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stemelbow

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About stemelbow

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  1. stemelbow

    Linear growth in church membership

    The church hasn’t added 300,000 people to its roles since 2012–the year of the attempted missionary surge. On top of that the number is declining as we move o forward. These have been some really fascinating years—these in the past decade. I do not think the church will recover to where it was. It is likely declining in influence as more people seem to be disappearing in various parts of the world from its pews. The overall number goes up each year but there are so few, relatively speaking, of those who maintain participation that it’s hard to qualify or quantify or even justify a claim of growth.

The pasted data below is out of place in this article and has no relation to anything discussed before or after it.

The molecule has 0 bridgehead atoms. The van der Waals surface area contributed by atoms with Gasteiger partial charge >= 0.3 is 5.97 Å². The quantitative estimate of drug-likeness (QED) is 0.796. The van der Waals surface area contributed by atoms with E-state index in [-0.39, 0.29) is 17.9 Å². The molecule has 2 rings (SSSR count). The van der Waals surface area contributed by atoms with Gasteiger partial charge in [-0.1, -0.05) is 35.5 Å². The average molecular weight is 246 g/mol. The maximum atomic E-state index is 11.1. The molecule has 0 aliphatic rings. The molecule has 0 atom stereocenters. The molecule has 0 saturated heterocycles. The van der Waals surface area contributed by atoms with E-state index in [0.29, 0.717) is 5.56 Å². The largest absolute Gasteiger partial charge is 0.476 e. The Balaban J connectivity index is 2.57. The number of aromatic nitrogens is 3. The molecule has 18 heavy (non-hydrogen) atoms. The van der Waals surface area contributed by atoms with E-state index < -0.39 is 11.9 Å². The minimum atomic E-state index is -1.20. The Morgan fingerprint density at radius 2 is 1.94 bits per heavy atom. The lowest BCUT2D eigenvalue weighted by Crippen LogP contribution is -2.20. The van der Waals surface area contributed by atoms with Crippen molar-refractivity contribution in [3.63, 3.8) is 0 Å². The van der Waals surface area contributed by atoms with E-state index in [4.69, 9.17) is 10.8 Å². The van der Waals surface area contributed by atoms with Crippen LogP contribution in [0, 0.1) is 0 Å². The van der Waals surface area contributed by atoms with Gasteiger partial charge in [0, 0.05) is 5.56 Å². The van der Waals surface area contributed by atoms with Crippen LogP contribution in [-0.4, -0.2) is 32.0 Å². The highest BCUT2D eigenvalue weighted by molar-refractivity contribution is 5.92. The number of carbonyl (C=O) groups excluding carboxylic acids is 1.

2. It's good to hear after all of these decades, the church has come around to the notion that families aren't quite the distraction they were afraid of. I wonder if this has something to do with the third of our missionaries are coming home early, more than anything? I guess so:
  3. stemelbow

    Pres. Nelson Op Ed

    Saying someone will be damned when they will not be, or perhaps when the consigner does not know sounds to me to be nothing more than rejoicing in someone's demise. But such feels like a silly thing to quibble about considering what's on the table to this point in this discussion.
  4. stemelbow

    Pres. Nelson Op Ed

    I see. So nelson has become nothing more than this to you: No wonder he longs for a worse time.
  5. stemelbow

    Pres. Nelson Op Ed